dark enlightenment? Sure. Why not? And speaking of red pills, has anyone who's actually taken one made note of Neo's copy of Simulacra and Simulation - a significant work of decidedly postmodern philosophy by Jean Baudrillard when we first meet him in The Matrix? Isn't it kind of remarkable that one of the neoreactionary movement's most well known metaphors is taken from a film franchise that deals very heavily in postmodernist themes such as reality creation and the distinction between the symbolic and the real?
Truth is, the right wing has been flirting with postmodernism for a while now. And why shouldn't they? If all cultures are equal and there's no objective means of deeming one superior to another, than on what grounds can a left that makes multiculturalist claims object to the claims of racial distinctiveness and demands for cultural protectionism made by the white nationalists? Indeed, it was postmodern cultural relativism that laid the groundwork for a reemergence of white identity politics in the post WW2, post civil rights era.
Likewise, postmodern critiques of the scientific method as being mere ideology or social construct, or at the very least impossible to disentangle from the language, culture, politics and power relations from which it emerges, opened the door for the emergence and legitimization of intelligent design as being the equal of evolution, for climate change denial or for the acceptance of just about any conspiracy theory you can name. And through its embrace of postmodernism, the left gave up its moral and intellectual right to tell any of these people that they're objectively wrong, and they all damn well know it. Just try telling conspiracy theorists, white nationalists and religious neoreactionaries they're wrong. The tone of voice you'll hear when they call you a cuck or a degenerate will sound strangely like the tone you get out of feminists and SJWs when they dismissively insist that you're a white male.
We're all writing our own realities now. The road to a presidential administration claiming the validity of "alternative facts" in the face of "fake news" can really be said to have begun in the English departments of the 1980s and 90s with claims of "the death of the author" and the "deconstruction" of the western canon to reveal its subtexts of power and privilege. How appropriately ironic. Those who once insisted that free and open discourse, especially across racial and gender lines, is really impossible since "all principles are prejudiced" and "all discourse is about power" now find themselves trembling at the ascension to the White House of a man who flaunted all norms of decency and civil exchange across racial and gender lines. Again, appropriately ironic.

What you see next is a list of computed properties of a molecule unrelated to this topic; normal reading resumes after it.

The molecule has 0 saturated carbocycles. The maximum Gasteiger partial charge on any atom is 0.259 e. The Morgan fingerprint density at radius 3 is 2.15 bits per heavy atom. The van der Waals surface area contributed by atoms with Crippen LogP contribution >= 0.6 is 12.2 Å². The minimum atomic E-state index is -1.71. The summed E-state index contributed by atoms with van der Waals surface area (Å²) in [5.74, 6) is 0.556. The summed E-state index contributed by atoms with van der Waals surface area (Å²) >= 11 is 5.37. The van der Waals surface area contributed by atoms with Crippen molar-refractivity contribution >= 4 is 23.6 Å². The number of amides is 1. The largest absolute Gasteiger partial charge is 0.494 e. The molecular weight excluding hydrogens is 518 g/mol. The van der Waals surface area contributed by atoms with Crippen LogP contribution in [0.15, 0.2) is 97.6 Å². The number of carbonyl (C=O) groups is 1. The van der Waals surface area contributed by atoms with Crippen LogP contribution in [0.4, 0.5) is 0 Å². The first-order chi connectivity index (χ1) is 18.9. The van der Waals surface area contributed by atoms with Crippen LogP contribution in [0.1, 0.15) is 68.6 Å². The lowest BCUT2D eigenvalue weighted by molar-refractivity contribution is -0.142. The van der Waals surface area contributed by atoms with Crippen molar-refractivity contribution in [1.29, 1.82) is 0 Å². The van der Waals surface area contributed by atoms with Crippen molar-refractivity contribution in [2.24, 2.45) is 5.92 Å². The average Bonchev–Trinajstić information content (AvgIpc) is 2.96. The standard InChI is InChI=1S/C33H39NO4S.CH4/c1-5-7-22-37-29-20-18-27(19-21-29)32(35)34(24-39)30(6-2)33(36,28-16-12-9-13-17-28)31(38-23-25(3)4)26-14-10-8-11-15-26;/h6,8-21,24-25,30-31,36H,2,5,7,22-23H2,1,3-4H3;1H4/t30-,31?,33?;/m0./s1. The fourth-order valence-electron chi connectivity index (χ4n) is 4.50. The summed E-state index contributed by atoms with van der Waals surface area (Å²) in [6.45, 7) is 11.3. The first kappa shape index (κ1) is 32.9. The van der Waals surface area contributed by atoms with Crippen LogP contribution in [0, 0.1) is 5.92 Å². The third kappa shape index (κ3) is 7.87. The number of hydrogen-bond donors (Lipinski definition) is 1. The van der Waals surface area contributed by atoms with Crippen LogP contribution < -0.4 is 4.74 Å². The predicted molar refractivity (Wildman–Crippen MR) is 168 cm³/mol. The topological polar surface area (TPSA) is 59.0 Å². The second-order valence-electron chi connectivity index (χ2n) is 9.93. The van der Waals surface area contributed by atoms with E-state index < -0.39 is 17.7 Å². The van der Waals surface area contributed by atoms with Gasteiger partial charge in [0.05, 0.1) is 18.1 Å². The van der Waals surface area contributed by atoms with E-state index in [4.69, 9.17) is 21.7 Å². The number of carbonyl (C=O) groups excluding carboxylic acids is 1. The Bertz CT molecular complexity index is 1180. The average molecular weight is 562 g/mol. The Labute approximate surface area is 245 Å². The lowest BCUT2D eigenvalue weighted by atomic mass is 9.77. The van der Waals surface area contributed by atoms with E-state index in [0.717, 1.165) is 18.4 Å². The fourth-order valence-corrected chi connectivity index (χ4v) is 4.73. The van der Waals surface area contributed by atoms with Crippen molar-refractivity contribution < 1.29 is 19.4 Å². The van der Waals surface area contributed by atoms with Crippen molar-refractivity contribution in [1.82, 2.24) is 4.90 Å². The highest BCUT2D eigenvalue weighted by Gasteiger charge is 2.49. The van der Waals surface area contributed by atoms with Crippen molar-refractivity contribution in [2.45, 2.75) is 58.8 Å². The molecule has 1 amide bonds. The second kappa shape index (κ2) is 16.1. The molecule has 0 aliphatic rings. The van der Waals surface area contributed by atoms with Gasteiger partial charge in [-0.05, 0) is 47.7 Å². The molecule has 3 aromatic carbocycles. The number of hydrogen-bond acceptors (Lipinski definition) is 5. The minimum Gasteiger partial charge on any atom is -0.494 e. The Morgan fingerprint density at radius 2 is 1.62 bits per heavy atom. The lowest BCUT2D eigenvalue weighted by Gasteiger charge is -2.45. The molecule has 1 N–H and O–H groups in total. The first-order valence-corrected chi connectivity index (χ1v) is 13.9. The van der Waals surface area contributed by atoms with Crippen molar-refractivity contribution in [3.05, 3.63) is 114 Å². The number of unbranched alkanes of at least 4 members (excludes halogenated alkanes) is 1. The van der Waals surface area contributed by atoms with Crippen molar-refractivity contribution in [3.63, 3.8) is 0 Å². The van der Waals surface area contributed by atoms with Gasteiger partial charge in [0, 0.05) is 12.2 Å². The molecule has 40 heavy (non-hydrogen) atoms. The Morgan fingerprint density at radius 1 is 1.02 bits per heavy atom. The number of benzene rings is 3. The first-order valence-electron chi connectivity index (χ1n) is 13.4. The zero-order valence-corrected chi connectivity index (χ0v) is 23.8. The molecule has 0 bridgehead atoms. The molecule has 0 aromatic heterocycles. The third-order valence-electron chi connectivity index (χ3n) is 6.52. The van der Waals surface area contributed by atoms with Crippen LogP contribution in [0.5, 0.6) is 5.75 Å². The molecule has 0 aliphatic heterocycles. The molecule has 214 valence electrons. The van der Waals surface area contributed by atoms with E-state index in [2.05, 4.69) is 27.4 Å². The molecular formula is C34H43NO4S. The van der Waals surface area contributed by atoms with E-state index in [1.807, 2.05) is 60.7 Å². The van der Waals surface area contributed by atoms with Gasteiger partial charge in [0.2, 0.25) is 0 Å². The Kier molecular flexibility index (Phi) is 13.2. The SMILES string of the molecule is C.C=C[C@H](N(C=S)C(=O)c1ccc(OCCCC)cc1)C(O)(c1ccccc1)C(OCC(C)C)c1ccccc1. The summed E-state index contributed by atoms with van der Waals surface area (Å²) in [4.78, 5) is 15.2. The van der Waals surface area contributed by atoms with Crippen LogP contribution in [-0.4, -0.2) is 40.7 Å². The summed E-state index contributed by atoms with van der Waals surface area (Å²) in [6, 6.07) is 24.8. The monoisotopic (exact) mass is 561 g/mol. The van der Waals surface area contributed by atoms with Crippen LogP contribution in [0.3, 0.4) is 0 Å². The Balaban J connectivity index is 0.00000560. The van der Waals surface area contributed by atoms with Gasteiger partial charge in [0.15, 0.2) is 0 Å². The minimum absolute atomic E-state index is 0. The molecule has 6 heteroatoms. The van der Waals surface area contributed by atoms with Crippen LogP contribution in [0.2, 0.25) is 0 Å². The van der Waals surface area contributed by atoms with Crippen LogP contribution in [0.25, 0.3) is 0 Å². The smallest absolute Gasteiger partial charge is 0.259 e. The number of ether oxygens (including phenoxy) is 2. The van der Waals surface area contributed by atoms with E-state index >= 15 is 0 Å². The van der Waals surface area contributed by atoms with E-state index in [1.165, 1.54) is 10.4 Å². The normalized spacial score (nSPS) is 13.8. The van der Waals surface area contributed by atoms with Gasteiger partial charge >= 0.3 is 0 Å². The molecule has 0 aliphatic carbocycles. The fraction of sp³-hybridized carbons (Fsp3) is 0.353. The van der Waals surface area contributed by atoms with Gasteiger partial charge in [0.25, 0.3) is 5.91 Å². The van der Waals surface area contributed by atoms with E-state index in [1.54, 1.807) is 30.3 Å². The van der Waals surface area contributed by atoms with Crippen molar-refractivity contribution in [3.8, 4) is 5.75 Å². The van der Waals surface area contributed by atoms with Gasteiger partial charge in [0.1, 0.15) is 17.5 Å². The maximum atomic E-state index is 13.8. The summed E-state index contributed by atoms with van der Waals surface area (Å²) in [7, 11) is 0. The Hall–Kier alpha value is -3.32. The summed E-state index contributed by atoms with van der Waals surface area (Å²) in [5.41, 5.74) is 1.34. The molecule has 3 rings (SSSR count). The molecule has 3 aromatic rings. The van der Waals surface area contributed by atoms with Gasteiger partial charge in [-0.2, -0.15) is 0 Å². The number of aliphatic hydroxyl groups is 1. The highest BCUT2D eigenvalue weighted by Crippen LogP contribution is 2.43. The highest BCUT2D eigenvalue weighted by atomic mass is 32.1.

To say nothing of an internet culture that is saturated with mimetic imagery that is used to deconstruct their opponent's political positions - meme magic so called, the ironic appropriation of corporate icons - think McDonald's "Mac Tonight" - synthesised and sampled vaporwave music, cynical youth culture - think 4chan, and even a whole satirical, synthesized religion to rival that of the Spaghetti Monster or the Sub-Genius: the Cult of Kek and its use of Pepe the Frog as a postmodern avatar of an ancient egyptian chaos deity.
All the while, the progressives can only look on with the same kind of horror that traditionalist conservatives did when the western canon and the Christian faith were savaged in the halls of academia and in popular culture alike. It would be meme magic that would finally deconstruct the deconstructionists. And good on them. Quite an impressive feat for weaponized autism.
But many of the outcomes of all of this haven't been so good. The extremes of skepticism, balkanized identity, cynicism, bitterness and defeatism that were pioneered by the French postmodernists and have gradually migrated across the political spectrum over the last few decades have left the western world hopelessly divided and bereft of either the will or the know-how to sort itself back out again. Though originally thought of as an antidote to a potential reemergence of totalitarian ideology, postmodernism may well have backfired, and itself become a vehicle for the reemergence of willfully anti-rational fanaticism and hatred, both on the right and on the left.
There are no doubt dark days ahead.
Read Neoreaction: Right Wing Postmodernism Pt 1.